Dr. Strayhorn joined the faculty at Virginia Union earlier this year as a tenured professor in the Evelyn Reid Syphax School of Education and director of the Center for the Study of HBCUs. He has taught at the University of Tennessee, Ohio State University, and Le Moyne-Owen College in Memphis.

New Department of Education Report Examines Racial Differences in Financing Higher Education

New Department of Education Report Examines Racial Differences in Financing Higher Education

Nearly 92 percent of African Americans who enrolled in higher education in the 2011-12 academic year received some type of financial aid. Some 75 percent of Black students received federal Pell grants compared to 37.7 percent of White students.

Three African Americans Who Have Been Appointed to Dean Positions at Universities

Three African Americans Who Have Been Appointed to Dean Positions at Universities

Manica Finch is the new dean of enrollment management at Harris Stow-State University. Martin Smith is the new dean of academic affairs for Trinity College at Duke University and Tresmaine R. Grimes was appointed dean of the School of Arts and Sciences and the School of Education at Pace University.

Morehouse College to Lead the HBCU Undergraduate Success Research Center

Morehouse College to Lead the HBCU Undergraduate Success Research Center

The new center will study impactful STEM initiatives at 50 HBCUs, and produce data and a set of best practices that can be duplicated on a national scale to help mainstream state institutions and other liberal arts colleges graduate more minority STEM majors.

Four African Americans Scholars Who Are Taking on New Roles in Higher Education

Four African Americans Scholars Who Are Taking on New Roles in Higher Education

The four African American scholars who are beginning new assignments are Josef Sorett at Columbia University in New York City, Lerone A. Martin at Washington University in St. Louis, Jessica T. DeCuir-Gunby at North Carolina State University, and Kristopher A. Oliveira at the University of Kansas.

Legislation Seeks to Enhance the Reach of Historically Black Medical Schools

Legislation Seeks to Enhance the Reach of Historically Black Medical Schools

The legislation would encourage recruiting, enrolling, and retaining Black students in medical schools and help fund programs for schools that mostly serve students from marginalized backgrounds, including the nation’s four historically Black medical schools.

City of Tallahassee Honors Former Florida A&M University Professor Charles Evans

City of Tallahassee Honors Former Florida A&M University Professor Charles Evans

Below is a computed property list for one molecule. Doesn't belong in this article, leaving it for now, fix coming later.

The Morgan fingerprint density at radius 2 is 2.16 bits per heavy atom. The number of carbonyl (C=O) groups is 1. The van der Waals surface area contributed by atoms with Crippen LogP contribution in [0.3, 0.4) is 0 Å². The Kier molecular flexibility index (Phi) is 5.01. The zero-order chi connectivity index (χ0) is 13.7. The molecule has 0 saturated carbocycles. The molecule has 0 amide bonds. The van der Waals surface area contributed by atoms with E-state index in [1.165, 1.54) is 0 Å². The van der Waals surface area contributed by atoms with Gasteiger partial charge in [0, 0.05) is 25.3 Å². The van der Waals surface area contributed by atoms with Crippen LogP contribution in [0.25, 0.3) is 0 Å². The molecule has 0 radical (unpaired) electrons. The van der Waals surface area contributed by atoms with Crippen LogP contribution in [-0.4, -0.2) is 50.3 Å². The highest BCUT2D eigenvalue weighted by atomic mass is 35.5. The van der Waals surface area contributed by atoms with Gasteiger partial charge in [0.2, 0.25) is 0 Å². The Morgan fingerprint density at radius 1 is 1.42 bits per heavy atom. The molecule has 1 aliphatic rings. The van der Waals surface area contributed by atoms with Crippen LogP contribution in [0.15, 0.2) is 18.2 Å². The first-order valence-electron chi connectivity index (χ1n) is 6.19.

The city of Tallahassee, Florida, has renamed a pond in the Myers Park neighborhood to honor Charles E. Evans, a former professor at Florida A&M University. The pond used to be named for a segregationist justice of the Florida Supreme Court.

Texas Southern University Report Examines Racial Injustice in the Pandemic Era

Texas Southern University Report Examines Racial Injustice in the Pandemic Era

The Center for Justice Research at Texas Southern University in Houston and the Black Public Defender Association recently released a report detailing why public health responses and strategies to address COVID-19 must be centered around race and the criminal legal system.

Ten African Americans Who Have Been Named to New Administrative Positions in Higher Education

Ten African Americans Who Have Been Named to New Administrative Positions in Higher Education

Here is this week’s roundup of African Americans who have been appointed to new administrative positions at colleges and universities throughout the United States.

In Memoriam: Clara Isabel Adams, 1933-2020

In Memoriam: Clara Isabel Adams, 1933-2020

Clara Adams was a member of the faculty and an administrator at Morgan State University in Baltimore for nearly 60 years. She was also the first Black woman to earn a Ph.D. in chemistry at the University of Massachusetts.

The New African American Members of the American Philosophical Society

The New African American Members of the American Philosophical Society

This year 28 Americans were elected to the American Philosophical Society. Six of the new members are African Americans.

Online Articles That May Be of Interest to JBHE Readers

Online Articles That May Be of Interest to JBHE Readers

Each week, JBHE will provide links to online articles that may be of interest to our readers. Here are this week’s selections.

Recent Books of Interest to African American Scholars

Recent Books of Interest to African American Scholars

The Journal of Blacks in Higher Education regularly publishes a list of new books that may be of interest to our readers. The books included are on a wide variety of subjects and present many different points of view.